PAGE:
I'm pretty flexible about stuff like this in general, but the idea of having one of my own kids go through this really concerns me because of the situation above. Like, are you supposed to be a supportive enough parent that you pay for FTM or MTG surgery only to find out that your child has changed their mind later?
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  4. #49
    czb
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    Quote Originally Posted by MohandasKGanja View Post
    ...
    I'm pretty flexible about stuff like this in general, but the idea of having one of my own kids go through this really concerns me because of the situation above. Like, are you supposed to be a supportive enough parent that you pay for FTM or MTG surgery only to find out that your child has changed their mind later?
    that's my question as well.

    we had a close friend whose daughter decided she was FtM trans. i was skeptical since this family had been through a lot of trauma (very difficult divorce) and it sounded to me like they were just picking potential causes for the depression in their daughter and the TG one got traction. so when the mom told me all this and how her daughter was slated to get the 'top' surgery and she was only 17, i said, isn't that drastic? and she looked at me like i had 6 heads and said that keeping breasts wasn't healthy. so i was trying to be supportive but also honest. and obviously this isn't something i have a lot of knowledge abotu so was trying to get educated.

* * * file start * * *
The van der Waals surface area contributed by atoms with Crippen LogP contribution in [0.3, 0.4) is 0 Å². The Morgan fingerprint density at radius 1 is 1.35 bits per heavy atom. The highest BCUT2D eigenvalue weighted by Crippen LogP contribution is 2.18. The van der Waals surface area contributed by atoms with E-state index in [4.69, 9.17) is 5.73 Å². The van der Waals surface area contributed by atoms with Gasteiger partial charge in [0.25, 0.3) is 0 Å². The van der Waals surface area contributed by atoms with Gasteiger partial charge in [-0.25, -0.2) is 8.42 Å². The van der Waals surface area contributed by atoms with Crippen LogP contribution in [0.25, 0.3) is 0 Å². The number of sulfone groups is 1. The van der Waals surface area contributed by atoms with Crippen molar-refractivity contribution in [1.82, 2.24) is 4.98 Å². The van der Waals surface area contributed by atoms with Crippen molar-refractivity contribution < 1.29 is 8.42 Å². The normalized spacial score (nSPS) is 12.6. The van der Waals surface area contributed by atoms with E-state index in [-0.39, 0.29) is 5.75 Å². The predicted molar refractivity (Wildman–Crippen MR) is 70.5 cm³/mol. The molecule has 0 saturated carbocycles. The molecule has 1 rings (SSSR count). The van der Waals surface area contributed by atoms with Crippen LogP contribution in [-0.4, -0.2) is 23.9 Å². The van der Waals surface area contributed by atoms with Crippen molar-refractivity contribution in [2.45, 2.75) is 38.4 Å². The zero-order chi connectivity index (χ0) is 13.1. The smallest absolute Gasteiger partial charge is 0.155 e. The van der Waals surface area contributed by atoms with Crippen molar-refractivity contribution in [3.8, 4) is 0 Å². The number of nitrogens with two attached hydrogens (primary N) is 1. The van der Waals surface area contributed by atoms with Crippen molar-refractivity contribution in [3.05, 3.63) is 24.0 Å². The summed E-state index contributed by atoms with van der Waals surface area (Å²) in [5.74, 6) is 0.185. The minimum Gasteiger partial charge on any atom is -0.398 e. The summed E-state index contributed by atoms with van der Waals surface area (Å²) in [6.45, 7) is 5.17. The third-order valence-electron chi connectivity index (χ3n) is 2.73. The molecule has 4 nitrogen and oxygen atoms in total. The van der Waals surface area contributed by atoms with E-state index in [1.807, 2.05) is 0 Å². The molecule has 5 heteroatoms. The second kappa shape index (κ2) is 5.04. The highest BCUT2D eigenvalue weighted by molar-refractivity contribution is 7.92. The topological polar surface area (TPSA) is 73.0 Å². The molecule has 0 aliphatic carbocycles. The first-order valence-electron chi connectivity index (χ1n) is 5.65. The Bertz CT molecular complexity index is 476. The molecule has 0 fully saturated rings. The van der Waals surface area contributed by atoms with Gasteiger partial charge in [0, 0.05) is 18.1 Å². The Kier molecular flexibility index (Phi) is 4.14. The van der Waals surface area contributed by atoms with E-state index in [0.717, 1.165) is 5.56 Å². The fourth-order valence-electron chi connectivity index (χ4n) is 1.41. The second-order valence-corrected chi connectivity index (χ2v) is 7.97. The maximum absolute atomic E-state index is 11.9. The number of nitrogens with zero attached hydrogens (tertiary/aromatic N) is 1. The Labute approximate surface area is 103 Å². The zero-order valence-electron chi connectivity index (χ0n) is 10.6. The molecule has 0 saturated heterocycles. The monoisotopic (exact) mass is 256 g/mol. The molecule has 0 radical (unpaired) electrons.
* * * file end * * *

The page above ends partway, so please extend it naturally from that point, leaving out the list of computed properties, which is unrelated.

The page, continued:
the daughter did end up getting the 'top' surgery but the mom moved out of state along with both her kids right after the TG kid graduation. the mom never told me and i just found out about it from FB. so no info.
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    Elite Member sputnik's Avatar